Ohio on the losing end of 'pet projects' game
Here's a recently revealed fact that should make the blood of every Ohioan boil: Despite having the fifth-largest population and 10th largest network of federally funded highways, the Buckeye State is at the bottom in project dollars as a percentage of population.
If that isn't sufficient reason to get angry, consider these startling statistics: Ohio's per capita allocation for "pet projects" in the federal highway budget was a measly $5.81, compared to $34.34 for Alabama, $81.93 for West Virginia and a whopping $178.45 for Alaska.
What going on? In a word, "favoritism."
The big winners in the sweepstakes, Alaska, West Virginia, Hawaii, Kentucky and Alabama, have one thing in common: members of Congress from those states served on the committees or the conference committee that crafted the final spending plan for the nation's transportation needs. But it's the way these members fiddled with the funding formula that is not only instructive, but warrants close scrutiny.
For the first time, Congress diverted highway money, which has long been distributed using a formula that takes into consideration a state's population and highway miles, for local pet projects. Thus, hundreds of millions of dollars in the $59.6 billion federal transportation bill is not going for highway needs, but rather for things such Seattle's Odyssey Maritime Museum in Washington State and downtown revitalization in Somerset, Ky.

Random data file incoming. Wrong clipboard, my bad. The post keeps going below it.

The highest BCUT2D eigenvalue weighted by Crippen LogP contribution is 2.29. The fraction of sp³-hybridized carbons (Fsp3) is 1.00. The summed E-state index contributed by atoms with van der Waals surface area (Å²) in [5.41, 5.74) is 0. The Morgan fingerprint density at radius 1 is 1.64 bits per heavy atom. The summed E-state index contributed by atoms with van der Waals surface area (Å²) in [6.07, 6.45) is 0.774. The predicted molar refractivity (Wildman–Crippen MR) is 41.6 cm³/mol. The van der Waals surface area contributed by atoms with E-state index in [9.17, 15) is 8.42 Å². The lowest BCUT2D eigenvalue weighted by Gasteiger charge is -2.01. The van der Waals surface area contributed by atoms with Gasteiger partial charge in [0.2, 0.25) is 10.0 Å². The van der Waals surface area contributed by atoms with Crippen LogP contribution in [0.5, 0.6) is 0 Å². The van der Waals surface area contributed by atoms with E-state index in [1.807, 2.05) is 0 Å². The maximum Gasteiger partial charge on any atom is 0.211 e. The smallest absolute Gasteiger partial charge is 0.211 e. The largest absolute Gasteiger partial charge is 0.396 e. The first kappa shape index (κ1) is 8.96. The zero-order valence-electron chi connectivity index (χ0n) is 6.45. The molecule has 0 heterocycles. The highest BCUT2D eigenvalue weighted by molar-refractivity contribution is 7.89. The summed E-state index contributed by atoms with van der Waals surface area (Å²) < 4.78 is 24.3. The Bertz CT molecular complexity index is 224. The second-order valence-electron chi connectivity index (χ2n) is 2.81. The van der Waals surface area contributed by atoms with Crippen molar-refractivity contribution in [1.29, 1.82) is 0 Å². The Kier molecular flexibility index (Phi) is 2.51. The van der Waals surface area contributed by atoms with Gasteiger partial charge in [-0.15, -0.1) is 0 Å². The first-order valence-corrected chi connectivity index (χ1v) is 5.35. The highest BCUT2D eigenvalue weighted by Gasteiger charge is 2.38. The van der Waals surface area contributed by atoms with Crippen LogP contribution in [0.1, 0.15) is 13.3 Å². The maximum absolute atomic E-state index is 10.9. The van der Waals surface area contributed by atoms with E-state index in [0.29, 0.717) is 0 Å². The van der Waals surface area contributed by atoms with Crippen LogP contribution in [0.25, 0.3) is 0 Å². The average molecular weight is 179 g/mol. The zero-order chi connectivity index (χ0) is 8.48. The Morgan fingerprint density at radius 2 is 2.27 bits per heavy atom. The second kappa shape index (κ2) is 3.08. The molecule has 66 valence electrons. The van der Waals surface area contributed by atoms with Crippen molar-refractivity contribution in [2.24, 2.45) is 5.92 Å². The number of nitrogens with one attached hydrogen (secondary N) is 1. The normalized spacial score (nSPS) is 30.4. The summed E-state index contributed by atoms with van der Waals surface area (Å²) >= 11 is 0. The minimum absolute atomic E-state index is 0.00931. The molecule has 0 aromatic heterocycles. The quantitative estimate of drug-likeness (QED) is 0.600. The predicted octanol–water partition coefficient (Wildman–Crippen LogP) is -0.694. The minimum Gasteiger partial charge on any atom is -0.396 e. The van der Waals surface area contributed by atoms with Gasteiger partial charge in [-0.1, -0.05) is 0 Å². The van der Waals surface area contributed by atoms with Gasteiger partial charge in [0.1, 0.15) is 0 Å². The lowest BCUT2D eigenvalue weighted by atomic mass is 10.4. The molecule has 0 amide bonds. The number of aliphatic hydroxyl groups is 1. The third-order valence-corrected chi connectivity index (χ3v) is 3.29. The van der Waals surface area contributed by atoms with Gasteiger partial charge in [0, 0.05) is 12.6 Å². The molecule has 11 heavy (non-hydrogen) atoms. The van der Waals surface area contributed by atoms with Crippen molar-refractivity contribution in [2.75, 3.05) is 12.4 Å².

Transit systems: While it is true that Ohio received $66 million for pet projects around the state, including airports and transit systems, there was a price to be paid: The state gave up $16 million in highway construction money. Given the poor condition many of the state's highways and byways, such a decrease is significant.
For those who would argue that the $66 million for pet projects isn't chicken feed, we would point out that Ohio's population is 11.35 million, while Alabama's population is 4.44 million. So why the huge discrepancy in per capita funding for pet projects? Alabama had one senator and two representatives on the committees that developed the transportation bill; Ohio had none.
It is evident that the method of allocating a large chunk of the federal highway dollars has less to do with need and more to do with politics. Even in Ohio, some of the "pet projects" raise eyebrows. For example, $800,000 was secured by the Port of Cleveland for a feasibility study of ferry service to Canada, while $1.25 million was earmarked for bridge replacement in the Cleveland Metroparks Zoo.